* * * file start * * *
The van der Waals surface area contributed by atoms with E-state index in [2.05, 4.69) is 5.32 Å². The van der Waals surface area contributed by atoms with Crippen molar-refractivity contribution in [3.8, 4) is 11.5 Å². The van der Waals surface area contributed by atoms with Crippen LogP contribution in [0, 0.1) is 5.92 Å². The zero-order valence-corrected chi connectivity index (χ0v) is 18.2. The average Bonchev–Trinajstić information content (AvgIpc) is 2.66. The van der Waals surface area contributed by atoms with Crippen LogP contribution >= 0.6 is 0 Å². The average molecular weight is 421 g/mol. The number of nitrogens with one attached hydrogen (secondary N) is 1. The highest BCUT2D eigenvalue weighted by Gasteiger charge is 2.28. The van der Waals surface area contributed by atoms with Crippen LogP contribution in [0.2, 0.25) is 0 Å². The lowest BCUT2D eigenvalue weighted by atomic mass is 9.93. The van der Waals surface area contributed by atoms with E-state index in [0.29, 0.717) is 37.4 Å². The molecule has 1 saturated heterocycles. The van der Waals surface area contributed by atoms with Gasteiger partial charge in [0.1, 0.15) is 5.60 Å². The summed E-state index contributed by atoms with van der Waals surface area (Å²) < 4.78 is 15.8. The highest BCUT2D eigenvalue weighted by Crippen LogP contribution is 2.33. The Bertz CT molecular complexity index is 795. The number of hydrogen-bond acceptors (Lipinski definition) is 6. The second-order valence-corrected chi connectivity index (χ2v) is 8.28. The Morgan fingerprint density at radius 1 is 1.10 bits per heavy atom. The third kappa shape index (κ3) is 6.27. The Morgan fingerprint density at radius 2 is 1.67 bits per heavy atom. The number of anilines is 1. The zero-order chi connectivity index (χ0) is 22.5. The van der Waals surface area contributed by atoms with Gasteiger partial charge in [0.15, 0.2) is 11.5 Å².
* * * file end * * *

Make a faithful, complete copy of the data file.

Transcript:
The van der Waals surface area contributed by atoms with E-state index in [2.05, 4.69) is 5.32 Å². The van der Waals surface area contributed by atoms with Crippen molar-refractivity contribution in [3.8, 4) is 11.5 Å². The van der Waals surface area contributed by atoms with Crippen LogP contribution in [0, 0.1) is 5.92 Å². The zero-order valence-corrected chi connectivity index (χ0v) is 18.2. The average Bonchev–Trinajstić information content (AvgIpc) is 2.66. The van der Waals surface area contributed by atoms with Crippen LogP contribution >= 0.6 is 0 Å². The average molecular weight is 421 g/mol. The number of nitrogens with one attached hydrogen (secondary N) is 1. The highest BCUT2D eigenvalue weighted by Gasteiger charge is 2.28. The van der Waals surface area contributed by atoms with Crippen LogP contribution in [0.2, 0.25) is 0 Å². The lowest BCUT2D eigenvalue weighted by atomic mass is 9.93. The van der Waals surface area contributed by atoms with E-state index in [0.29, 0.717) is 37.4 Å². The molecule has 1 saturated heterocycles. The van der Waals surface area contributed by atoms with Gasteiger partial charge in [0.1, 0.15) is 5.60 Å². The summed E-state index contributed by atoms with van der Waals surface area (Å²) < 4.78 is 15.8. The highest BCUT2D eigenvalue weighted by Crippen LogP contribution is 2.33. The Bertz CT molecular complexity index is 795. The number of hydrogen-bond acceptors (Lipinski definition) is 6. The second-order valence-corrected chi connectivity index (χ2v) is 8.28. The Morgan fingerprint density at radius 1 is 1.10 bits per heavy atom. The third kappa shape index (κ3) is 6.27. The Morgan fingerprint density at radius 2 is 1.67 bits per heavy atom. The number of anilines is 1. The zero-order chi connectivity index (χ0) is 22.5. The van der Waals surface area contributed by atoms with Gasteiger partial charge in [0.15, 0.2) is 11.5 Å².